Updated: July 25, 2019 5:46:11 pm
The Bombay High Court Thursday said no coercive steps can be taken against advocates Indira Jaising and Anand Grover on the basis of the FIR filed by the Central Bureau of Investigation (CBI) this June in connection with a foreign funding case, ANI reported.
The court’s direction came after the senior counsels sought quashing of the FIR registered against the Lawyers Collective, an NGO run by them, under the Foreign Contribution (Regulation) Act (FCRA). The court also sought a response from the CBI by August 19.
The relief came nearly two weeks after the investigating agency conducted raids at five locations in Mumbai and Delhi. A CBI statement later claimed “certain incriminating documents have been recovered” during the searches and its investigation is continuing.
Acting on a complaint from the Ministry of Home Affairs (MHA), the CBI had registered an FIR in Mumbai, naming Grover, unknown office bearers of Lawyers Collective and unknown private persons and public servants. Suspected offences listed include criminal conspiracy, criminal breach of trust, false statement made in declaration and criminal misconduct.
In 2016, the MHA had cancelled the FCRA licence of Lawyers Collective for alleged violation of FCRA provisions after an inspection of its books of accounts and records. It had pointed out that the NGO “was registered for carrying out ‘social’ activities” and had “received foreign contribution amounting to Rs 32.39 crore” from 2006-07 to 2014-15, but money was used for “political purposes”.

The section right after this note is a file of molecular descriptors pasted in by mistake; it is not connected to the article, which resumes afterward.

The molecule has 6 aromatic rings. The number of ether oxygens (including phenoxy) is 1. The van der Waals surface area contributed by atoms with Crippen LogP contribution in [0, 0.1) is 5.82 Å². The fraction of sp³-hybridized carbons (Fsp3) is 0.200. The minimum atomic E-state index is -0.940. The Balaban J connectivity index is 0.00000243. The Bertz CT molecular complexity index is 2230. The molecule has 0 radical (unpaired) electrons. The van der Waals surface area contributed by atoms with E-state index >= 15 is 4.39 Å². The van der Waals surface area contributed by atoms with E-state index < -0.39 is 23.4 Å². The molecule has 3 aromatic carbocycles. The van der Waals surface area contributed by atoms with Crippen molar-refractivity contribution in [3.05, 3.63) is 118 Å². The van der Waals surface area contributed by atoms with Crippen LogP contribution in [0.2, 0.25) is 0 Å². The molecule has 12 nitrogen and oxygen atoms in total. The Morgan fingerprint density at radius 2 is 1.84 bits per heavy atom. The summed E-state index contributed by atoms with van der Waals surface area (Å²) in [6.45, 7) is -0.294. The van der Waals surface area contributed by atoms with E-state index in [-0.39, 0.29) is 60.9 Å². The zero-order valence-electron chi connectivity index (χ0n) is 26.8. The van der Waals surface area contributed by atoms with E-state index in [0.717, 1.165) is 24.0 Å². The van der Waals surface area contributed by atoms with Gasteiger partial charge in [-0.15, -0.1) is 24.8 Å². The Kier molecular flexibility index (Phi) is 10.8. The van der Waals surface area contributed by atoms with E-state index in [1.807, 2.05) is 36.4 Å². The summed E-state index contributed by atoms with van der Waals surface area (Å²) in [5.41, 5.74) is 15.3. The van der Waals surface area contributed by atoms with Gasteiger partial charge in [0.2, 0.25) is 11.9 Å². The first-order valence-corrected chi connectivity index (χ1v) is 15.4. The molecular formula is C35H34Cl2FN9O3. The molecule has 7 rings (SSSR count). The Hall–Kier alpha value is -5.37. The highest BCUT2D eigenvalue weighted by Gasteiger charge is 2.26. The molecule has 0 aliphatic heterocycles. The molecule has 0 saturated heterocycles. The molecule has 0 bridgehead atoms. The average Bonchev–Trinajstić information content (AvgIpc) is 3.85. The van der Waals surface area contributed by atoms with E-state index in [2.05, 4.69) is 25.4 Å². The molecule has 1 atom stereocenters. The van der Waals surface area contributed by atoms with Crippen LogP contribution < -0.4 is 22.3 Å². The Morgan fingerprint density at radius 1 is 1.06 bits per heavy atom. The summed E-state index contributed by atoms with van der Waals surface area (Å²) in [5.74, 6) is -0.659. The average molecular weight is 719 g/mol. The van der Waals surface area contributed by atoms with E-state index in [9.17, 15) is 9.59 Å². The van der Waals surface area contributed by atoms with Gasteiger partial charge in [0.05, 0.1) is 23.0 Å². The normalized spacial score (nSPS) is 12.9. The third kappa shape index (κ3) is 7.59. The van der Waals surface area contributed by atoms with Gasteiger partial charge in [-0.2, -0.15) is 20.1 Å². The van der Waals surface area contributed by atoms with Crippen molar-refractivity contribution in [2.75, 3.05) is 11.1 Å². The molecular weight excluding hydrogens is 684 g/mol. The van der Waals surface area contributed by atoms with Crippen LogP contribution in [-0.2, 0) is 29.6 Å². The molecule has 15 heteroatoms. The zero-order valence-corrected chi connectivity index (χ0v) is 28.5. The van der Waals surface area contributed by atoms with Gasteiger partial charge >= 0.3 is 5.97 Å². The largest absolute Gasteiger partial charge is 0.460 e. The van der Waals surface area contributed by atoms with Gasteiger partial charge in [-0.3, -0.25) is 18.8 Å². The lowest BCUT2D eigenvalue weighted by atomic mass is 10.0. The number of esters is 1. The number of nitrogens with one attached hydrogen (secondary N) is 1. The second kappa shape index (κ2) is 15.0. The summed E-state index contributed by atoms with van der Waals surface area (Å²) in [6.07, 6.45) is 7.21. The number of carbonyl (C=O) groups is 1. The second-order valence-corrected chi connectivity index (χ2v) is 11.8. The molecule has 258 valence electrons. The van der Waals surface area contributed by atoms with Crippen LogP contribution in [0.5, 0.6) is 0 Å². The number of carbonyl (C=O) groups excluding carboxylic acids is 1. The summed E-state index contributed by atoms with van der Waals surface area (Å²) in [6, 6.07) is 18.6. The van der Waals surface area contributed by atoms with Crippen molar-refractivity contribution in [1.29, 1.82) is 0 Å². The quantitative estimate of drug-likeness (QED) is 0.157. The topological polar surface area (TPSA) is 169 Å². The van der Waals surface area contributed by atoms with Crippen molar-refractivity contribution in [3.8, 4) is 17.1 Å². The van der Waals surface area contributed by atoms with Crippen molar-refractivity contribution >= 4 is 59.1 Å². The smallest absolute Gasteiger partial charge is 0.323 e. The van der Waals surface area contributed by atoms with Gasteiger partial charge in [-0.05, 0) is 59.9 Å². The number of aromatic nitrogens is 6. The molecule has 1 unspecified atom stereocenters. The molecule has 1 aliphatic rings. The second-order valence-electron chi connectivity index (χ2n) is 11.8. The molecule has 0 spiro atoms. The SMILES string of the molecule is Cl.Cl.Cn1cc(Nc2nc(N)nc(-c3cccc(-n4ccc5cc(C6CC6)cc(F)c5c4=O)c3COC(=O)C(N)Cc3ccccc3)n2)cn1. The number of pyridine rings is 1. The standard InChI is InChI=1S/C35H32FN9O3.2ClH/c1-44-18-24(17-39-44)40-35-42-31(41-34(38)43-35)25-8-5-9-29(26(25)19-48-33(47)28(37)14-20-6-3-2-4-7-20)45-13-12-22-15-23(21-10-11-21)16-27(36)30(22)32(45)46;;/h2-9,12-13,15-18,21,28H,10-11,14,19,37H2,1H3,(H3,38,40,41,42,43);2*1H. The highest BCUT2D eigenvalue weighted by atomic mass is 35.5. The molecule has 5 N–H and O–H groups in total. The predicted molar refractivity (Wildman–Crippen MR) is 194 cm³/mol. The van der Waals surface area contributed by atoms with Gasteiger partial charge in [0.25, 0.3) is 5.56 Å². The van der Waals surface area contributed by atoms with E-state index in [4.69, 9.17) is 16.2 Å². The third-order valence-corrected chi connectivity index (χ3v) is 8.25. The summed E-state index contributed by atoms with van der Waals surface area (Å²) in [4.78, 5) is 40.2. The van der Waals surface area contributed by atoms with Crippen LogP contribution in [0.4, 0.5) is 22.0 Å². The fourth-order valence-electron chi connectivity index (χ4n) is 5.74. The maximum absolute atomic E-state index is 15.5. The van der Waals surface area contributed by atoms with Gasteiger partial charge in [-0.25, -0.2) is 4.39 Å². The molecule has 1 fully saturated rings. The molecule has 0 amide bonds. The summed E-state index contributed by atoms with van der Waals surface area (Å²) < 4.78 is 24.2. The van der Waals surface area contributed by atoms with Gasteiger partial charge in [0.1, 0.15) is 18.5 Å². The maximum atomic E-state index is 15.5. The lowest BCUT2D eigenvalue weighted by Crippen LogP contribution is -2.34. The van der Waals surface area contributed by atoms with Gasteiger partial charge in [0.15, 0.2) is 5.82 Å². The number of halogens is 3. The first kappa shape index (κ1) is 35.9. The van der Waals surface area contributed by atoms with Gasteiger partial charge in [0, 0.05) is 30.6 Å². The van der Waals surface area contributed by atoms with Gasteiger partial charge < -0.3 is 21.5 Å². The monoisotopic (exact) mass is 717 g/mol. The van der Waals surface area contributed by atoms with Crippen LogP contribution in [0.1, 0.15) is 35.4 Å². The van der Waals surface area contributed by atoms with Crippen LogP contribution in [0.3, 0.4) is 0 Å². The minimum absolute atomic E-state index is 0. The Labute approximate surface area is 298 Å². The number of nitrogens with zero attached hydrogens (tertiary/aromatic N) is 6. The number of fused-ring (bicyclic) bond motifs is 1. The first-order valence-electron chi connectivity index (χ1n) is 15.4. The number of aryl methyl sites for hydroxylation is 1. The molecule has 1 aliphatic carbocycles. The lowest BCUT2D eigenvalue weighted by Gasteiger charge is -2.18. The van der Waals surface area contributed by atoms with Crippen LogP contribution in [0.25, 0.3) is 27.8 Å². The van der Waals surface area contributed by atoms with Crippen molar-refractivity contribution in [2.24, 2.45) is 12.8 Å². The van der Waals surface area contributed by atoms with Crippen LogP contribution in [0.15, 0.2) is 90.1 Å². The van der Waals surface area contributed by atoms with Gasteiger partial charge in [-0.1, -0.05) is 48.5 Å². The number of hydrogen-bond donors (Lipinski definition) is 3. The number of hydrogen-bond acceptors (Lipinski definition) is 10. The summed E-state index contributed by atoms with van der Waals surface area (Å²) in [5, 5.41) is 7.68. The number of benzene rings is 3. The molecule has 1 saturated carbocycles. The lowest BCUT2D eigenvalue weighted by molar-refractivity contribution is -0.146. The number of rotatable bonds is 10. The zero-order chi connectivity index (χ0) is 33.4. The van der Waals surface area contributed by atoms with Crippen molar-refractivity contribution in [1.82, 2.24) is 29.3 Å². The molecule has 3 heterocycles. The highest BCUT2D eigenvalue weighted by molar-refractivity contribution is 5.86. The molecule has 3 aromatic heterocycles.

In May this year, the Lawyers Collective was issued notice by the Supreme Court after a petition filed by another organisation called Lawyers Voice sought direction to the Centre to book Jaising, Grover and their NGO for alleged violation of rules related to receipt and use of foreign funds.
In a statement following the registration of the FIR, the Lawyers Collective said it “believes that the FIR has no basis in fact and law. It is to target the Lawyers Collective and its office bearers, to silence them as they have taken up sensitive cases in the past, and continue to take them up. The Lawyers Collective is seeking competent advice and will defend themselves in accordance with law in every forum.”
In its order cancelling the licence of Lawyers Collective on November 27, 2016, the MHA had said there were discrepancies in foreign contributions cited by the association in its returns filed with the Ministry. The order also stated that Jaising, who was Additional Solicitor General (ASG) under the previous UPA government, had violated FCRA norms by receiving foreign funds when she was a government servant.
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